National Gallery of Art/University of Chicago Press, 384 pp., $85.00
Ein Versuch über die Gesichter Houdons
During the last decades of the eighteenth century, Jean-Antoine Houdon was the most famous artist alive. Although based in Paris, he had clients throughout the Western Hemisphere, from Russia to the United States, a claim no other sculptor could make. He was, in the words of Thomas Jefferson, “the first statuary of the world.” Above all he was celebrated as a maker of portraits, and the list of his subjects seemingly includes every noteworthy figure of his day. Napoleon, Catherine the Great, Gluck, Lafayette, John Paul Jones, Robert Fulton—the list goes on and on. Houdon was especially favored by leaders of the Enlightenment—Diderot, Voltaire, d’Alembert—and by leaders of the American Revolution—Franklin, Jefferson, and Washington.
The images he made of these men were intended to provide a permanent record of their features and character; and to a very great degree they have succeeded in doing so. If, for example, one calls Voltaire’s face to mind, it is exactly as Houdon portrayed him, with a wry grin and a penetrating gaze, suggestive of his irony and brilliance, ruthlessness and wit.
The first biography of Houdon appeared in 1829, only one year after his death, and he has been the subject of research ever since. Nevertheless, Houdon’s work has remained an exceedingly difficult subject. The problem has been one of connoisseurship. Houdon made countless copies of many of his sculptures; he often formed versions of the same statue in different media—marble, bronze, terra cotta, plaster; and he sometimes created variants of the same portrait, altering the sitter’s costume or hairstyle, for instance. In addition, because of the immense popularity of his sculptures, unauthorized copies were already being manufactured in the 1770s and his work has been faked without stop ever since. It has proved hard to untangle the connections between all the versions or to identify all the fakes; and consequently it has been all but impossible to develop a reliable picture of his work as a whole. So great are the problems that the last two scholars to attempt comprehensive studies of Houdon were never able to complete their research.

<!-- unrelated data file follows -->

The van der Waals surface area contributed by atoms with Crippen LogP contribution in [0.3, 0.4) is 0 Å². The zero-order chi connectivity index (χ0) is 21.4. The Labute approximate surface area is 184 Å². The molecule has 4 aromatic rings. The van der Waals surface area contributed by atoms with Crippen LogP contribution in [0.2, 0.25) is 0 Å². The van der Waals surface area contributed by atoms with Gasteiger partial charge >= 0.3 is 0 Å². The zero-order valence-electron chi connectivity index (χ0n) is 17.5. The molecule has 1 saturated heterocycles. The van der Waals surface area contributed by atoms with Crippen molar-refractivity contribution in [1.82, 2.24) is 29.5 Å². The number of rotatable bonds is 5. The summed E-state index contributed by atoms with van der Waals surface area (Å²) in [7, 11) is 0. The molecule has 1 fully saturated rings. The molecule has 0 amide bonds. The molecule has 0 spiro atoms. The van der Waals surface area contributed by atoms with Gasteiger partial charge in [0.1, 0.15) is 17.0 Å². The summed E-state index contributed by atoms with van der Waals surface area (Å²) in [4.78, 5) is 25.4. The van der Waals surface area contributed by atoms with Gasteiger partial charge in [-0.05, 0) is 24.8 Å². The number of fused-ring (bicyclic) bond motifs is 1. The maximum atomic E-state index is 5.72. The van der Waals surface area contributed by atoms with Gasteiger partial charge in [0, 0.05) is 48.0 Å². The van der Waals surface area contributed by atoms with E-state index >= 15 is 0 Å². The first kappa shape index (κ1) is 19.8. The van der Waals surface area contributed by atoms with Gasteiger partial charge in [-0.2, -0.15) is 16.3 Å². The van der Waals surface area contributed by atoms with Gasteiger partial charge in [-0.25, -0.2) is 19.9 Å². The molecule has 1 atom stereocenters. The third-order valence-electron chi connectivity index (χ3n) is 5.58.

The show of Houdon’s sculpture now on view at the National Gallery of Art is the first international exhibition ever devoted to the artist. Organized by Anne Poulet with the aid of Guilhem Scherf and others, it brings together nearly seventy works of outstanding quality and impeccable provenance. For the first time it is possible to see in one room works from every phase of his career, to examine side by side versions of the same piece in different media, and to study both the subtle changes in execution and the range of quality among the sculptures of the artists. The catalog, moreover, contains important new documentary information, and the entries cast clear light on both the works exhibited as well as related versions throughout the world. The show is an extraordinary achievement; it makes a contribution of permanent value to the study of a very great artist.
The catalog, however, lacks a biographical essay, and the sculptures, both in the catalog and in the exhibition, are arranged by type rather than chronology. There may be good reasons for this arrangement, but viewers unfamiliar with Houdon will likely have trouble following the development of his career. For anyone who can read German, the best way to overcome this problem is to consult the brilliant overview that the German art historian Willibald Sauerländer has just published, Ein Versuch über die Gesichter Houdons, a book we may hope will soon be translated. Although discussing only a dozen or so sculptures by the artist, Sauerländer clarifies many of the major issues that arise in the study of the artist’s career.
Sauerländer’s major contribution is to insist that Houdon’s work be seen in relation to the profound transformation of the public sphere that occurred in eighteenth-century France. This insight is manifestly true, yet no one had said it before; it deserves to have a strong effect on future research.